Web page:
The FDA will eventually publish a list of approved products, for what that’s worth. And, oddly for a country that has had an increasingly hysterical approach to tobacco harm reduction, it voted to embrace marijuana – with one state actually decriminalising all illegal drugs. Eventually reason and evidence will prevail, but it won’t be in 2021.
Bloomberg has tentacles everywhere with groups attempting to influence international approaches to vaping and harm reduction. From the Far East to the city of Bath, his wealth has distorted and polarised debate. The WHO has been a willing recipient of millions of dollars as it aligned itself with his anti-tobacco stance – and now paints all consumer advocacy groups as Big Tobacco AstroTurf and ignores pro-vaping research or paints the authors as recipients of tobacco industry funding.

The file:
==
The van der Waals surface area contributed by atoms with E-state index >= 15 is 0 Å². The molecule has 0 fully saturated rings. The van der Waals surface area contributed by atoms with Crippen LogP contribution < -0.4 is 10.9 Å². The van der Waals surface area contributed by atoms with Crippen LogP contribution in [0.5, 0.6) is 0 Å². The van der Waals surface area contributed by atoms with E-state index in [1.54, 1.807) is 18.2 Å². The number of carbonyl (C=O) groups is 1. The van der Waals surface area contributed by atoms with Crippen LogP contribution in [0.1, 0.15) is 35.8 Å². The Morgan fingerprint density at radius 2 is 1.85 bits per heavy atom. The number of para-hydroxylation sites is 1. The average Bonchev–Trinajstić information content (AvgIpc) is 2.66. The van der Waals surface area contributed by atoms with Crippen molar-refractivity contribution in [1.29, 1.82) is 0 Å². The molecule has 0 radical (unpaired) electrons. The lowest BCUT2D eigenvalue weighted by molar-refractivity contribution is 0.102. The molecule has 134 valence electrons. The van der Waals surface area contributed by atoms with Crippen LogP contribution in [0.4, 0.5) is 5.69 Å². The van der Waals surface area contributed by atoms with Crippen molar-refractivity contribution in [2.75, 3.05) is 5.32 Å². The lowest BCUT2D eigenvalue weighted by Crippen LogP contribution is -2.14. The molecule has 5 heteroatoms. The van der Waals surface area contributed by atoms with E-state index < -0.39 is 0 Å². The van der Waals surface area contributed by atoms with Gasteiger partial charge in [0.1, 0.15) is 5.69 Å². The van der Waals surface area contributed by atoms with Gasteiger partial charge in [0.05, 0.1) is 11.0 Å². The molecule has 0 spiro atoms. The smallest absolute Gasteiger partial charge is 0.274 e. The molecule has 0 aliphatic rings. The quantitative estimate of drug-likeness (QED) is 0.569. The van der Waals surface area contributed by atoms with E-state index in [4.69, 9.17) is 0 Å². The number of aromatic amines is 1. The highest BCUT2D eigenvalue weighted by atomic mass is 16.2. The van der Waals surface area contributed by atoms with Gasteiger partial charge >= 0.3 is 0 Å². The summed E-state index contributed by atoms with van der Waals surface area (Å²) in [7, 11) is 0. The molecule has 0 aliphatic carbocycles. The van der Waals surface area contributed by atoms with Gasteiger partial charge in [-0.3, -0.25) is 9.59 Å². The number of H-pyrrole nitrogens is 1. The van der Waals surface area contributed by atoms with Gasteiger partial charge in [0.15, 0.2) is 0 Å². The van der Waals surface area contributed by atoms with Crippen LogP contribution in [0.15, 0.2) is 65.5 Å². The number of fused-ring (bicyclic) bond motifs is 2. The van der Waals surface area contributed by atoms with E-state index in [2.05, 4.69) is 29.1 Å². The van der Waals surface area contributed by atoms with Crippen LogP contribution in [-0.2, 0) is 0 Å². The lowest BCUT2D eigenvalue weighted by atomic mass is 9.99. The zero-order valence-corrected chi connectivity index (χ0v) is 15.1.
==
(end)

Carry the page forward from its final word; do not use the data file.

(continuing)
COP9 will take a hard-line on vaping, a coordinated attack done in conjunction with those behind TPD3, and advocates will have a terrible job making inroads. One positive is Mark Pawsey announcing that the APPG for Vaping is going to conduct a review in order to try to influence COP9’s outcomes. I’m not aware of a single other country attempting to do this in a pro-vaping way.
Ultimately, 2021 will bring more of the same. Conditions for vaping and vapers around the world will get worse, the UK will have a fight but things will improve slightly, and Michael Bloomberg will still throw money at liars to fund lies.